Polyvagal Theory Part 1: The Wandering Nerve

Danny Rahal

Danny is a doctoral student in Developmental Psychology at UCLA. He received his B.S. in psychology and chemistry (biochemistry track) from the University of North Carolina at Chapel Hill. Danny is interested in the social factors that influence adolescent health and stress responses, especially among minority and low-income youth.

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The polyvagal theory is a neurobiological theory relating social engagement, physiology, and developmental outcomes. When I was first learning the theory, I struggled to understand some of the theory’s basic terms and could not find a resource that simplified it. Therefore, this three–part series of articles is intended to serve as an introduction to the theory. In this article I will introduce the physiology behind stress. In the second I’ll discuss specific stress responses, and…

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Surrendering to Creativity: The Psychology of Remembering to Breathe (Part 3 of 3)

Brianna Goodale

Brianna Goodale

Doctoral Student at University of California, Los Angeles
Brianna is a third-year doctoral student at the University of California, Los Angeles and a National Science Foundation Graduate Research Fellow.She currently studies how group norms can exacerbate or ameliorate stereotype threat among women in science, technology, engineering and math.An avid outdoor enthusiast, her interest in stereotypes of women in fields dominated by men was spurred by her own experiences in math classes and mountaineering.When not designing studies or analyzing data, Bri enjoys strong lattes and bouldering on the beach.
Brianna Goodale

Up until graduate school, I often indulged the myth that good writing was a sacred thing to be done under the most precise conditions.  Akin to knowing without a timer when the soufflee has finished (sorry, I have holidays sweets on the mind), the creativity dedicated to a well-written piece had to be carefully cultured and perfected.  My patterns were always the same, although the specific details evolved with time.  In high school I had…

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A Meditation On Meditation: Behavioral Flexibility and Success

As an undergraduate I worked for a man who was, if nothing else, compelling. Tall and trim, with a bushy handlebar mustache, slicked back hair, and a propensity for pulling out and smoking an e-cigarette in the middle of lab meetings, my adviser could often be heard shouting expletives at his computer from down the hall. I quite liked him. These, of course, were not his only defining character traits. Like many in academia, he…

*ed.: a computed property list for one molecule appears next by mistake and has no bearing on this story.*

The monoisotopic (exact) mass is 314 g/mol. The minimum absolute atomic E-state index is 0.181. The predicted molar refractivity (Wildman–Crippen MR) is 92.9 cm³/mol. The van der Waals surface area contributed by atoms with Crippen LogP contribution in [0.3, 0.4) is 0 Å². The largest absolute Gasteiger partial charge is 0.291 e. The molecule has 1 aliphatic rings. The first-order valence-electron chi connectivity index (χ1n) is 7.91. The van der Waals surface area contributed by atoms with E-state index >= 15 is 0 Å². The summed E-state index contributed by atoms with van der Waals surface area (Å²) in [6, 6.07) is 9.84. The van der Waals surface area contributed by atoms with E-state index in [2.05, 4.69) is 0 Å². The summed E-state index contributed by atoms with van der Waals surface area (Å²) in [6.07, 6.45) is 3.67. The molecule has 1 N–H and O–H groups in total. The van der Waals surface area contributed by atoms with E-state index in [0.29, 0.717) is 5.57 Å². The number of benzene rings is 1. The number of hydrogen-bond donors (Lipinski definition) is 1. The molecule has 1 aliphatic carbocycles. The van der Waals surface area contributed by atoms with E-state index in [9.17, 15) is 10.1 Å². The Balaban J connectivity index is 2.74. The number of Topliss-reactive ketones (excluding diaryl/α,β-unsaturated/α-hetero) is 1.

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Weighing in on Weight Stigma: Obesity Stigma Symposium at UCLA

Laura Finch

Laura Finch

Laura is a second year graduate student in UCLA's Health Psychology program. She earned her M.A. in Psychology at UCLA, and received her B.S. in Human Development at Cornell University with concentrations in Social and Personality development and Nutrition and Health. Laura's research interests center on understanding the biopsychosocial causes and effects of eating behavior. Her most recent work focuses on comfort eating, including both the physiological underpinnings driving this behavior, and the psychological benefits it reaps via stress reduction. Outside the lab Laura, loves being outdoors, whether it's hiking, snowboarding or playing tennis.
Laura Finch

The prevalence of adult obesity in the United States has nearly doubled since 1980, and over two-thirds of American adults are currently overweight or obese. Weight bias (stereotyping or discrimination directed at an individual related to his/her weight) is prevalent in modern American society, and overweight individuals experience weight bias from a range of sources, including family members, classmates, educators, co-workers, employers, and health-care professionals. Findings presented last month at UCLA at a symposium titled,…

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Outreach Event: Mindfulness Meditation!

Jenna Cummings

Jenna is a doctoral student in the Health Psychology department at UCLA. Her program of research crosses work on eating and alcohol use while exploring topics like reward, reinforcement, genetics, social relationships, and stress.

If you were asked to do nothing for a minute, could you do it? What about being asked to smell a Hershey’s chocolate kiss but wait to eat it? Well, after this quarter’s Psychology in Action’s Outreach Program event children and teenagers from the LA community may just outshine you at mindfulness practices like these! Outreach coordinators Jenna Cummings and Nicco Reggente arranged for UCLA psychology graduate students to present to youth at an after-school program hosted by the…

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How does the brain support parent-child attachment?

Dylan

Dylan

Dylan is a doctoral student in the clinical psychology program at UCLA. Originally from Pennsylvania, she majored in Psychological and Brain Sciences as an undergraduate at Dartmouth College, where she became interested in affective neuroscience and the neurobiological mechanisms underlying the development of psychopathology. Her research focuses on the neural systems supporting social and emotional processing among typically developing children and adolescents and those at risk for serious mental illness, including schizophrenia. Dylan joined Psychology in Action because she is passionate about scientific research and sharing it with the broader community.